I was born a big eater, as well as a big baby (in the 60's anyway). Photos of me growing up display a little Buddha belly with some type of foodstuff on my face and shirt. Although I had a big appetite, I was active enough and lucky enough to have home cooked meals rather than processed or fast foods. Known as the "chubby" girl, I saw myself as the "fat" girl.
In my teen years, I became more aware of my weight. The harder I tried to control my portions, the more I binged and the worse I felt about myself. An obsession that started in adolescence with restrictive diets, evolved into exercise addiction in young adulthood and thankfully, to where I am today. I no longer have to starve myself, nor increase my levels of intense exercise to insane amounts to maintain my optimal weight. I now understand why my best efforts to control my portions were futile, that the strong desire to eat is a natural, important survival skill and extremely hard to fight. I like to entertain myself with the thought that if food was scarce, as in early human history, I would have survived because of my fierce appetite. However, food isn't scarce in my current environment. Calorie rich, nutrient deficient food is quite abundant and convenient everywhere you turn.
After reading "Diet for a New America" by John Robbins, I switched to a plant based diet. It was the first time I truly experienced healthy weight loss. Excess weight disappeared almost effortlessly. Prior to that, I had decided I was a big boned girl and would never be smaller without starving. I am actually small boned, but denial can be a way to keep us sane sometimes. Being made fun of by many for adopting a plant based diet and told I would get weak, I decided to enter running and biking events to prove my naysayers wrong. Being fueled by a plant based diet, I was able to win many races and I was able to compete professionally as a mountain bike racer on the National level. Because of my lack of experience and natural ability, I am confident that my plant based diet is what provided me with a competitive edge. Granted, motivation played a huge role as well, but diet was the most important.
After all I've read about the effects of animal based diets, I have no desire or need to be carnivorous. I understand that including 10% or less of animal products may have some benefits, but for me, dropping animal products made sense on so many levels. Ironically, looking beyond weight loss and more towards my health and the health of the planet, I finally achieved weight loss success. My first foray into a plant based diet was not ideal. I ate a lot of refined carbohydrates. Yet, it worked because I was a professional mountain bike racer and needed to keep my working muscles supplied with glycogen. For anyone that has studied sports nutrition, the energy needed for performance has always been shown to be best provided for from carbohydrate sources. As I lower my activity levels, by choice, whole plant based foods and limited use of all oils has been the key to maintaining my health and weight. For the record, I am not perfect. But when I slip, I slide a little, get myself back up and continue. Each slip, I slide less, and each year, I don't slide as often.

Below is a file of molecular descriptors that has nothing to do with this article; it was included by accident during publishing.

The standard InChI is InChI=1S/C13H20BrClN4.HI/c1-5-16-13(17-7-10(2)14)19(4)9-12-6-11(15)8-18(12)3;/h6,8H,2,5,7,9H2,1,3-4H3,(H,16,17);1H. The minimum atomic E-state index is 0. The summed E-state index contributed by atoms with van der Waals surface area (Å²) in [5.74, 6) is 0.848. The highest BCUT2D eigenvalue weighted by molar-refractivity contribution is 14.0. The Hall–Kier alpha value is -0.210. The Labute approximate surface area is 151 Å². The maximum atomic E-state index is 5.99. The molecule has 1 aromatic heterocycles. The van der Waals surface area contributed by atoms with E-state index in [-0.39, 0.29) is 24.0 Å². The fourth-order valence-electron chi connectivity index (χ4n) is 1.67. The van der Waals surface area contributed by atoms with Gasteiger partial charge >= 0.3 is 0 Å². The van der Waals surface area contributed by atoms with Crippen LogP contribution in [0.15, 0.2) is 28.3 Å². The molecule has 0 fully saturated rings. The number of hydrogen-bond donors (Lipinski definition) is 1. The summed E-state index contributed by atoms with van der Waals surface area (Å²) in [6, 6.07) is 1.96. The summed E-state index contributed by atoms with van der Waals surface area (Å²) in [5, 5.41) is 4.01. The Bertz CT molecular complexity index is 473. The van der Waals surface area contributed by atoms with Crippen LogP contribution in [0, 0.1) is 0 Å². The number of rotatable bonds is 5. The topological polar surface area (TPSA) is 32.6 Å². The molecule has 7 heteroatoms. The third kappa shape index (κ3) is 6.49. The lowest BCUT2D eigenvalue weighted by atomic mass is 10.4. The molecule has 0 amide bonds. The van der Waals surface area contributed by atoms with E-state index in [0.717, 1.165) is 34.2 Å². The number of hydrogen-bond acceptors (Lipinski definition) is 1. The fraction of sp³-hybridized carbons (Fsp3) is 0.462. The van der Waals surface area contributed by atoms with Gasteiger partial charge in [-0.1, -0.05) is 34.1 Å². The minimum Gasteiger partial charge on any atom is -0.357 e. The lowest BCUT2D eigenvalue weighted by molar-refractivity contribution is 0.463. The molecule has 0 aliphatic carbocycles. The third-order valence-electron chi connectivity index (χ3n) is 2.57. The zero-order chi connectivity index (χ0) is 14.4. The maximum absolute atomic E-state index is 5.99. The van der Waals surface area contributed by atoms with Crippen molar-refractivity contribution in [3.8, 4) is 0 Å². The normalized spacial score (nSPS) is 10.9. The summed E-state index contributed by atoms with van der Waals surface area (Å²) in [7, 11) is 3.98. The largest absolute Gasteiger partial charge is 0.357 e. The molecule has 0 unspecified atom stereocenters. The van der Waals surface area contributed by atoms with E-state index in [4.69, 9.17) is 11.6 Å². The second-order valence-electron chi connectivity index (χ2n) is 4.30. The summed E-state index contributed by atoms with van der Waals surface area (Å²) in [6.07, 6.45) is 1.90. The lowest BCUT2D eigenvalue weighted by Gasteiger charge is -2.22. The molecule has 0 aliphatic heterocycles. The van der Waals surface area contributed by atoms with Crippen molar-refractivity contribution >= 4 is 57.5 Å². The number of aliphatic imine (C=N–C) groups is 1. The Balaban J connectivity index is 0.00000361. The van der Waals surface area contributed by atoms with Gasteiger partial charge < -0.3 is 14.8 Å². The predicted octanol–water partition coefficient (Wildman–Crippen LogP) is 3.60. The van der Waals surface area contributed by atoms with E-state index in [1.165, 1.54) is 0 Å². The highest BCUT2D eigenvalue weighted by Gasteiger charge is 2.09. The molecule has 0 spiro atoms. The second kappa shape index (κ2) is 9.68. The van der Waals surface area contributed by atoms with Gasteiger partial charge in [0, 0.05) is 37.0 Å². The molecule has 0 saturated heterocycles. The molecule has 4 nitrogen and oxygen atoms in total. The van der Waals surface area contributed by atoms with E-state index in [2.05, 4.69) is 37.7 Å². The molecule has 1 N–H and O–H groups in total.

When I read, "Diet for a New America," I had several lean, fit friends pass away young from cancer. From what I had read, I became concerned that fitness wasn't as protective as I had believed. My friends maintained a healthy weight, exercised frequently and a high percentage of their diets came from lean animal protein, as was common with fitness enthusiasts. Years later, after reading "The China Study," it's hard for me to deny that animal products, specifically lean animal protein, possibly played a role in thier passing. There are so many factors, I can't say this was the case for my friends, but It is well documented that diets with increased animal products increases the risk of deadly cancers along with many other diseases. And lean sources of meat may even be a part of that equation as fat can actually be protective when digesting animal protein. Theoretically, fat in meat can help negate the toxic properties of meat. Unfortunately, more saturated fat does increase heart disease.
Epidemiological studies have shown plant based diets to be effective in lowering cancer rates. The knowledge that a whole foods plant based diet may help avoid cancer and a plethora of chronic diseases, as well as being more beneficial for the environment, inspired me to change my career path and share with as many people as possible.
With Fit Foods and Fun From Michele plant based fitness weight loss retreats, I am honored to help you fulfill your dreams of optimal health and fitness. If a vacation isn't on your schedule, Fit Foods and Fun from Michele, vegan health coaching will help you get started on your optimal health journey from your home. Whether its work out programs, menu planning or coaching for behavior change, I can get you started on your way. As a Personal Trainer and later a Fitness Manager, I saw how hard clients and members worked out. The benefits did not match their effort and it was obvious diet played a bigger role in their health. Yes, exercise does a body good! But a good exercise program can't fix a bad diet. Having the chance to help people combine an exercise plan with a plant based eating plan, I saw the best and most amazing results. Results I hadn't seen in 20 years of prior health club experience.